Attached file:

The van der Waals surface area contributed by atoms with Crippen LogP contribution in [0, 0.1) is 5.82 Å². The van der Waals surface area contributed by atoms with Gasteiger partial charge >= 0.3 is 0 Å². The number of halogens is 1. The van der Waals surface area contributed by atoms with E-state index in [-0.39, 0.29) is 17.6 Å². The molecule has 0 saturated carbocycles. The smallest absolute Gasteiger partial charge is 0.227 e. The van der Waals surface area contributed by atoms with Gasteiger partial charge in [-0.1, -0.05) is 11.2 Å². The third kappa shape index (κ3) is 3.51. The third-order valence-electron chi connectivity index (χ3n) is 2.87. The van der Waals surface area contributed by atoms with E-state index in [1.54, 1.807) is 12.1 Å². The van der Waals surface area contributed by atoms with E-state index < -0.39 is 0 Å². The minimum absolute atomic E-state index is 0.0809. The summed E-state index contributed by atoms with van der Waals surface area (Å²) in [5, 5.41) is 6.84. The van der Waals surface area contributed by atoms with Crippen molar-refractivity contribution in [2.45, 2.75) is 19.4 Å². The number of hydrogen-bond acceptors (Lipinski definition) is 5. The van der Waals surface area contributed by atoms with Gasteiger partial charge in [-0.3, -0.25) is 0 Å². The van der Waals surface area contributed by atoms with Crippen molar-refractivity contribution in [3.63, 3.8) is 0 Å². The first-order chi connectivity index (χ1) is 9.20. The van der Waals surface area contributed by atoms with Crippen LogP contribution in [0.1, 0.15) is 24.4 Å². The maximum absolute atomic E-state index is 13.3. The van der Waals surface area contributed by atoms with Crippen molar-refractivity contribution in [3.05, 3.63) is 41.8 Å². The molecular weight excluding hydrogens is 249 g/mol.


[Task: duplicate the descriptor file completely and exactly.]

The van der Waals surface area contributed by atoms with Crippen LogP contribution in [0, 0.1) is 5.82 Å². The van der Waals surface area contributed by atoms with Gasteiger partial charge >= 0.3 is 0 Å². The number of halogens is 1. The van der Waals surface area contributed by atoms with E-state index in [-0.39, 0.29) is 17.6 Å². The molecule has 0 saturated carbocycles. The smallest absolute Gasteiger partial charge is 0.227 e. The van der Waals surface area contributed by atoms with Gasteiger partial charge in [-0.1, -0.05) is 11.2 Å². The third kappa shape index (κ3) is 3.51. The third-order valence-electron chi connectivity index (χ3n) is 2.87. The van der Waals surface area contributed by atoms with E-state index in [1.54, 1.807) is 12.1 Å². The van der Waals surface area contributed by atoms with E-state index < -0.39 is 0 Å². The minimum absolute atomic E-state index is 0.0809. The summed E-state index contributed by atoms with van der Waals surface area (Å²) in [5, 5.41) is 6.84. The van der Waals surface area contributed by atoms with Crippen molar-refractivity contribution in [2.45, 2.75) is 19.4 Å². The number of hydrogen-bond acceptors (Lipinski definition) is 5. The van der Waals surface area contributed by atoms with Gasteiger partial charge in [-0.3, -0.25) is 0 Å². The van der Waals surface area contributed by atoms with Crippen molar-refractivity contribution in [3.63, 3.8) is 0 Å². The first-order chi connectivity index (χ1) is 9.20. The van der Waals surface area contributed by atoms with Crippen LogP contribution in [0.1, 0.15) is 24.4 Å². The maximum absolute atomic E-state index is 13.3. The van der Waals surface area contributed by atoms with Crippen molar-refractivity contribution in [3.05, 3.63) is 41.8 Å². The molecular weight excluding hydrogens is 249 g/mol.